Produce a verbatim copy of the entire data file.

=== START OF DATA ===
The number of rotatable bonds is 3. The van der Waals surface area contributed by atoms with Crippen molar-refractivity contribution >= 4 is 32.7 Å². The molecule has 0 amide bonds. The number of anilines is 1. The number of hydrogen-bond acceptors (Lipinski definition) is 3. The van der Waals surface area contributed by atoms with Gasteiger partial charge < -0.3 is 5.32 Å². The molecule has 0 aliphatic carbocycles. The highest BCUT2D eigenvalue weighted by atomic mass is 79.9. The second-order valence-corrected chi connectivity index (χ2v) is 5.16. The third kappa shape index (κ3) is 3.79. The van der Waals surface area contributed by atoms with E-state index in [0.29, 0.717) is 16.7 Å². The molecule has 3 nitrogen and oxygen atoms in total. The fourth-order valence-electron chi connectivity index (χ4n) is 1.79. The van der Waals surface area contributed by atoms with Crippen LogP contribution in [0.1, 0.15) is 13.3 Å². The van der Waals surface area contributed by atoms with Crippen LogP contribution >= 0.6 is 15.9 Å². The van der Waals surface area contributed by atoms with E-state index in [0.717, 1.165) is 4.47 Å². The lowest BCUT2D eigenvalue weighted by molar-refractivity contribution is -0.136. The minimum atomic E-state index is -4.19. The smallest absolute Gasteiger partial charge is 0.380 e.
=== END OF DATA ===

The number of rotatable bonds is 3. The van der Waals surface area contributed by atoms with Crippen molar-refractivity contribution >= 4 is 32.7 Å². The molecule has 0 amide bonds. The number of anilines is 1. The number of hydrogen-bond acceptors (Lipinski definition) is 3. The van der Waals surface area contributed by atoms with Gasteiger partial charge < -0.3 is 5.32 Å². The molecule has 0 aliphatic carbocycles. The highest BCUT2D eigenvalue weighted by atomic mass is 79.9. The second-order valence-corrected chi connectivity index (χ2v) is 5.16. The third kappa shape index (κ3) is 3.79. The van der Waals surface area contributed by atoms with E-state index in [0.29, 0.717) is 16.7 Å². The molecule has 3 nitrogen and oxygen atoms in total. The fourth-order valence-electron chi connectivity index (χ4n) is 1.79. The van der Waals surface area contributed by atoms with Crippen LogP contribution in [0.1, 0.15) is 13.3 Å². The van der Waals surface area contributed by atoms with Crippen LogP contribution >= 0.6 is 15.9 Å². The van der Waals surface area contributed by atoms with E-state index in [0.717, 1.165) is 4.47 Å². The lowest BCUT2D eigenvalue weighted by molar-refractivity contribution is -0.136. The minimum atomic E-state index is -4.19. The smallest absolute Gasteiger partial charge is 0.380 e.